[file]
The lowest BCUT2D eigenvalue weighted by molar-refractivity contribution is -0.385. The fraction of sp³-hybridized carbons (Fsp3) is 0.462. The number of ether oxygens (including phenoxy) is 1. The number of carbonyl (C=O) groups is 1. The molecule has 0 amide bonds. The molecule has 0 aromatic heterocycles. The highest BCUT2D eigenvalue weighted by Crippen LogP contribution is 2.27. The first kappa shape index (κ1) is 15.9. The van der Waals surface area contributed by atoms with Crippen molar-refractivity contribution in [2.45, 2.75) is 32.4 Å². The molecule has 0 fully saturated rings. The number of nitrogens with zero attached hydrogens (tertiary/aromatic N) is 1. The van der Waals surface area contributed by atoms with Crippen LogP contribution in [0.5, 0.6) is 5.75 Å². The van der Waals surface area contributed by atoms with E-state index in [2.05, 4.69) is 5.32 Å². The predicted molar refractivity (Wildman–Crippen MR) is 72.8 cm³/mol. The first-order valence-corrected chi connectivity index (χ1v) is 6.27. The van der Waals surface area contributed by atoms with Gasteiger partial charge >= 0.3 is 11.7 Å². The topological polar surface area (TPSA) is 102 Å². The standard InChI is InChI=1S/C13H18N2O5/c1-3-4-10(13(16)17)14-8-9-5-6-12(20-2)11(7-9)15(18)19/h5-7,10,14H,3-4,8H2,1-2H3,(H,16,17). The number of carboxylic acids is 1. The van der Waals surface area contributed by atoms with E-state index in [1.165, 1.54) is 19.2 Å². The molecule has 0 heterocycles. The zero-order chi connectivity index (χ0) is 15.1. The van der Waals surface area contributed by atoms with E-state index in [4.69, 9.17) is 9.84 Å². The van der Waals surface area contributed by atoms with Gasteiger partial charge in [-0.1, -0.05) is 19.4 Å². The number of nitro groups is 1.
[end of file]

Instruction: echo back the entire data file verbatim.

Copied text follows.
The lowest BCUT2D eigenvalue weighted by molar-refractivity contribution is -0.385. The fraction of sp³-hybridized carbons (Fsp3) is 0.462. The number of ether oxygens (including phenoxy) is 1. The number of carbonyl (C=O) groups is 1. The molecule has 0 amide bonds. The molecule has 0 aromatic heterocycles. The highest BCUT2D eigenvalue weighted by Crippen LogP contribution is 2.27. The first kappa shape index (κ1) is 15.9. The van der Waals surface area contributed by atoms with Crippen molar-refractivity contribution in [2.45, 2.75) is 32.4 Å². The molecule has 0 fully saturated rings. The number of nitrogens with zero attached hydrogens (tertiary/aromatic N) is 1. The van der Waals surface area contributed by atoms with Crippen LogP contribution in [0.5, 0.6) is 5.75 Å². The van der Waals surface area contributed by atoms with E-state index in [2.05, 4.69) is 5.32 Å². The predicted molar refractivity (Wildman–Crippen MR) is 72.8 cm³/mol. The first-order valence-corrected chi connectivity index (χ1v) is 6.27. The van der Waals surface area contributed by atoms with Gasteiger partial charge >= 0.3 is 11.7 Å². The topological polar surface area (TPSA) is 102 Å². The standard InChI is InChI=1S/C13H18N2O5/c1-3-4-10(13(16)17)14-8-9-5-6-12(20-2)11(7-9)15(18)19/h5-7,10,14H,3-4,8H2,1-2H3,(H,16,17). The number of carboxylic acids is 1. The van der Waals surface area contributed by atoms with E-state index in [1.165, 1.54) is 19.2 Å². The molecule has 0 heterocycles. The zero-order chi connectivity index (χ0) is 15.1. The van der Waals surface area contributed by atoms with E-state index in [4.69, 9.17) is 9.84 Å². The van der Waals surface area contributed by atoms with Gasteiger partial charge in [-0.1, -0.05) is 19.4 Å². The number of nitro groups is 1.